Franchisees across the scandal-ridden industry giant Retail Food Group are questioning how millions of dollars of advertising funds collected from them, across brands including Gloria Jeans, Michel’s Patisserie, Brumby’s and Donut King, are spent.
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It comes as advertising funds across the $170 billion franchise sector are under scrutiny, with evidence building that some franchisors are misusing the funds to artificially boost profits. Some industry experts estimate that more than $1 billion a year is collected from franchisees in marketing fees.

Under the Franchising Code, a franchisor must prepare an annual financial statement for each advertising fund, detailing all the fund’s receipts and expenses for the past financial year then releasing a set of audited accounts.

It sounds good in theory, but the reality is the marketing fund accounts are often scant in detail, lack transparency and are left to the franchisor’s discretion, including how much they allocate to overheads and administrative costs. This lack of rigorous external governance means they can be easily manipulated and misused – and they are.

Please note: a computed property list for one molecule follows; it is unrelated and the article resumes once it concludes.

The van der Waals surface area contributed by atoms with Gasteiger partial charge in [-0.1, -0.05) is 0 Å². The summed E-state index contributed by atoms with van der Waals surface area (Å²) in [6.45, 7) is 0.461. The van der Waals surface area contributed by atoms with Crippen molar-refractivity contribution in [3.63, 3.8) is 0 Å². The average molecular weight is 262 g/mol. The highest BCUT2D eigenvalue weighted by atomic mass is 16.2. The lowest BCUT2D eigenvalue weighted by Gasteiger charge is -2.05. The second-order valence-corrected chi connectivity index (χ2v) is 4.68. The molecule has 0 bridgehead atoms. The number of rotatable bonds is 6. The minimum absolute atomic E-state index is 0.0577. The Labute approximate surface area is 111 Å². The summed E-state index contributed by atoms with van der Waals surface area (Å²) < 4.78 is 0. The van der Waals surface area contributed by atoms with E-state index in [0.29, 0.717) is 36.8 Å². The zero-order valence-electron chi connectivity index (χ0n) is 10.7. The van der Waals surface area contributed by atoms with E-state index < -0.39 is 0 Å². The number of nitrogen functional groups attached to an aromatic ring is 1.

In October the competition watchdog, the Australian Competition and Consumer Commission, sent a note to 2500 members of the Franchising Information Network, reminding them about their obligations when it comes to marketing funds. It noted that a common source of tension in franchise networks was how marketing money was spent.

It’s not hard to see why. Franchisees contribute anywhere between 2 per cent to 6.5 per cent of gross sales to a marketing fund. When franchisees are struggling financially, and see little evidence of marketing support, resentment can build.

In the case of RFG, hundreds of its franchisees have gone to the wall but still contribute to marketing. Brumby’s requires a 3 per cent contribution, while Pizza Capers’ is a hefty 6.5 per cent.

Franchisees from Michel’s, Gloria Jeans, Brumby’s and Donut King claim they submitted complaints over the years to the ACCC requesting an investigation of RFG, including its treatment of the marketing fund.

In late 2015, a group of disgruntled Brumby’s franchisees formed a group known as the High Horses and wrote to the ACCC requesting help. In one letter it said: “If you review it nearly 60 per cent of the fund has been allocated to costs to offset those of the Franchisor like admin, operating expenses, rent! Whilst acceptable under the Franchising Code does it pass the ‘pub test’!”

Some Gloria Jeans franchisees have also complained. One franchisee who studied the latest marketing fund accounts questioned why marketing wages ballooned from more than $400,000 in 2015 to $2.35 million in 2017. He said administration expenses jumped from $54,000 in 2016 to $841,000 in 2017. “How is this possible, can you please explain and – again – send all relevant copies of invoices etc.”